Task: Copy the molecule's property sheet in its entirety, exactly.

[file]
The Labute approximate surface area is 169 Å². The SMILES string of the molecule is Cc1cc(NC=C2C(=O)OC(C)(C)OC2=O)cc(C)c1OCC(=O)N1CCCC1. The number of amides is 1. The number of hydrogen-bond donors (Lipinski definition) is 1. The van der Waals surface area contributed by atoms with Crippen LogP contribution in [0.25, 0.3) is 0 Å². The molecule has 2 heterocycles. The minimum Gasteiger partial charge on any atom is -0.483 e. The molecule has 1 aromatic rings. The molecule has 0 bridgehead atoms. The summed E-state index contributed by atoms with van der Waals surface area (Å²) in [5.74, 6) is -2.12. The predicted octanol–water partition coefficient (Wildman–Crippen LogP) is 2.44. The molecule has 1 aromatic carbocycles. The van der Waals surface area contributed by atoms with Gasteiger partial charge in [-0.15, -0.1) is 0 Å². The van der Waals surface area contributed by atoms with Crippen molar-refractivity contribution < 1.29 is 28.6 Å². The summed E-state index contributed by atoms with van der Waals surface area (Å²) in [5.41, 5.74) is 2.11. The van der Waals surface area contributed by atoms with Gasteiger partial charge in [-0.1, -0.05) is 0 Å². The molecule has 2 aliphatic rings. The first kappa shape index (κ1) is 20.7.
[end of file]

The Labute approximate surface area is 169 Å². The SMILES string of the molecule is Cc1cc(NC=C2C(=O)OC(C)(C)OC2=O)cc(C)c1OCC(=O)N1CCCC1. The number of amides is 1. The number of hydrogen-bond donors (Lipinski definition) is 1. The van der Waals surface area contributed by atoms with Crippen LogP contribution in [0.25, 0.3) is 0 Å². The molecule has 2 heterocycles. The minimum Gasteiger partial charge on any atom is -0.483 e. The molecule has 1 aromatic rings. The molecule has 0 bridgehead atoms. The summed E-state index contributed by atoms with van der Waals surface area (Å²) in [5.74, 6) is -2.12. The predicted octanol–water partition coefficient (Wildman–Crippen LogP) is 2.44. The molecule has 1 aromatic carbocycles. The van der Waals surface area contributed by atoms with Gasteiger partial charge in [-0.15, -0.1) is 0 Å². The van der Waals surface area contributed by atoms with Crippen molar-refractivity contribution < 1.29 is 28.6 Å². The summed E-state index contributed by atoms with van der Waals surface area (Å²) in [5.41, 5.74) is 2.11. The van der Waals surface area contributed by atoms with Gasteiger partial charge in [-0.1, -0.05) is 0 Å². The molecule has 2 aliphatic rings. The first kappa shape index (κ1) is 20.7.